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Usage

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Why collect usage statistics?

Introduction

Usage is about how, and particularly how much, the resources and services a library has made available to its customers are being utilized. Whereas user studies look at human information behaviour, usage is more concerned with the resources and services themselves, and with obtaining quantifiable, statistical information.

Usage is much more easily measured in an electronic environment: users leave digital footprints which make it comparatively easy to see who has used what, and when. Vendors and publishers can provide information on use down to the level of page viewed, whereas in a print environment it is much more difficult to measure usage systematically and therefore obtain reliable performance data. Collecting usage statistics, or e-metrics as they are often known, has therefore become an important task for librarians, helping them to ensure that they are providing the right resources and getting good value out of their budget.

Why collect usage statistics?

Because so much user data are available from so many different sources, information overload is a real danger. It therefore helps to know the purpose for which you are collecting statistics. Is it to assess the value of a particular deal? To see the times of the highest usage? To observe the impact of marketing a particular resource? To justify expenditure?

Conyers (2006a and 2006b) presents a number of reasons for libraries to collect usage statistics:

  • Because of the availability of reliable sources. Much work has been done in recent years by publishers and vendors to produce reliable, consistent and credible statistics. The organization COUNTER (Counting Online Usage of NeTworked Electronic Resources) has produced codes of practice for journals, databases, books and reference works with which more and more publishers are complying on an international basis.
  • In order to assess the value of resources. When considering renewing an item, you can find out the level of use, and the cost per request. Particularly in an era of bundled deals, electronic resources do not come cheap, and it is important to know that they are being used. Do people really use a particular database in sufficient numbers and across the range of titles? If there are not that many users would the money be better spent on something else? If only selected titles are being used, and there is a long tail of unused titles, would it be better to negotiate a deal around those titles? Knowledge of how resources are used can help not only justify expenditure, but also inform purchasing decisions, and find better purchasing models.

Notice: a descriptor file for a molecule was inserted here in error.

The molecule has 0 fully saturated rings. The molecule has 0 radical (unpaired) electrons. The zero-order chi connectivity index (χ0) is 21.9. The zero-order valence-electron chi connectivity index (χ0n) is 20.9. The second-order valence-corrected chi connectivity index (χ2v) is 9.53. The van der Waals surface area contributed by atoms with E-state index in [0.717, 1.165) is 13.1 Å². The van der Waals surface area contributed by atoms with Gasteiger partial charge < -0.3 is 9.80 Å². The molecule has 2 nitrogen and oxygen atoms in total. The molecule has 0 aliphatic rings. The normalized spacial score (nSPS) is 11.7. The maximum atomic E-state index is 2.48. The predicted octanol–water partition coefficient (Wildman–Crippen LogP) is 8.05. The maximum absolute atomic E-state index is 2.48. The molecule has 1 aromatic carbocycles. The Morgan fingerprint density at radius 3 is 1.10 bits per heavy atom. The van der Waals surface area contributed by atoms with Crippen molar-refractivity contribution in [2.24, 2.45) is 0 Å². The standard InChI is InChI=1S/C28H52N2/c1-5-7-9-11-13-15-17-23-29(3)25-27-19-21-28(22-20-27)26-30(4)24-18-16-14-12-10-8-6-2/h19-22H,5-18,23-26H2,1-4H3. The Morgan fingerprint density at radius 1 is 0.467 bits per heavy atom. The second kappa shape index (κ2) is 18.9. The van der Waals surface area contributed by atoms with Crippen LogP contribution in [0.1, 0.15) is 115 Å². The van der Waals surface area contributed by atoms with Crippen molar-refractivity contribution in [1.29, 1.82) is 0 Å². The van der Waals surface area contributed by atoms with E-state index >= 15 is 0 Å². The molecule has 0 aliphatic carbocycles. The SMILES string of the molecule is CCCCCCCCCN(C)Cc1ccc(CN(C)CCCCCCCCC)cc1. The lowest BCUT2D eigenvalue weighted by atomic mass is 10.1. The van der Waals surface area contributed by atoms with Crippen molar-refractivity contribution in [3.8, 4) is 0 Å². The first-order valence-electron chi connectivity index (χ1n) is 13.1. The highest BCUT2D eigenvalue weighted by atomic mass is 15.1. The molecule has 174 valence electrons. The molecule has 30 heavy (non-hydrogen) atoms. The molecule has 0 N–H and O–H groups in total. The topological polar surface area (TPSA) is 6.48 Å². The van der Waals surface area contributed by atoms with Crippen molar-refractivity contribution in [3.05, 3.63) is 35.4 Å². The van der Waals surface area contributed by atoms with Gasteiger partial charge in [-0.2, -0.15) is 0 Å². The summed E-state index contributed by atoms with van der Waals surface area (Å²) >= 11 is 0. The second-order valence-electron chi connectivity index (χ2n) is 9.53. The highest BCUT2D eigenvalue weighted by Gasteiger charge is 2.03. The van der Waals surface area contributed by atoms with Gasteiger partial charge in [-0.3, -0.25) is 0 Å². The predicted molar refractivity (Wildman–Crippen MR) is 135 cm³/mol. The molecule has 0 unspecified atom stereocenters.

• For the purposes of library promotion and publicity. If a particular resource has been heavily used, or if there has been a large percentage increase in, say, use of the library website or OPAC, letting people know is good public relations.
  • To illustrate and examine trends. For example, are there fewer visits to the library, but more use of the website? Book issues going down, but full-text articles on the increase? For example, in their study of Newcastle University Library, Taylor-Roe and Spencer (2005) found usage statistics showed declines in interlibrary loans and photocopying of over 60 per cent, but a significant increase in full-text downloads.
  • It can help plan infrastructure. If customers are still coming to the library, although in fewer numbers, we need to know why in order to provide appropriate resources: is it the computers, or the study space, which may elsewhere be at a premium?
  • It can determine the level of help needed by users. It might be that a particular resource needs more publicity – do marketing students know about the acquisition of an e-textbook? What are the most popular ways of accessing resources – through the catalogue, the library web pages, etc.?
  • Because it is a requirement. There is an "e-measures" question as part of the statistics which the Society of College, University and National Libraries (SCONUL) requires libraries to produce. In fact, the reason for collecting statistics is not purely to justify your own library’s performance, but to add to the wider picture of what libraries are doing both nationally and internationally. How do the metrics you produce for your library compare with those produced by other libraries? What are the emerging trends?

Publishers and other vendors also benefit from usage statistics in that the knowledge gained will help them adjust their marketing mix. For example they can experiment with new pricing models, assess what are the most productive distribution channels, make informed product development decisions and generally benefit from improved market analysis (Shepherd, 2006).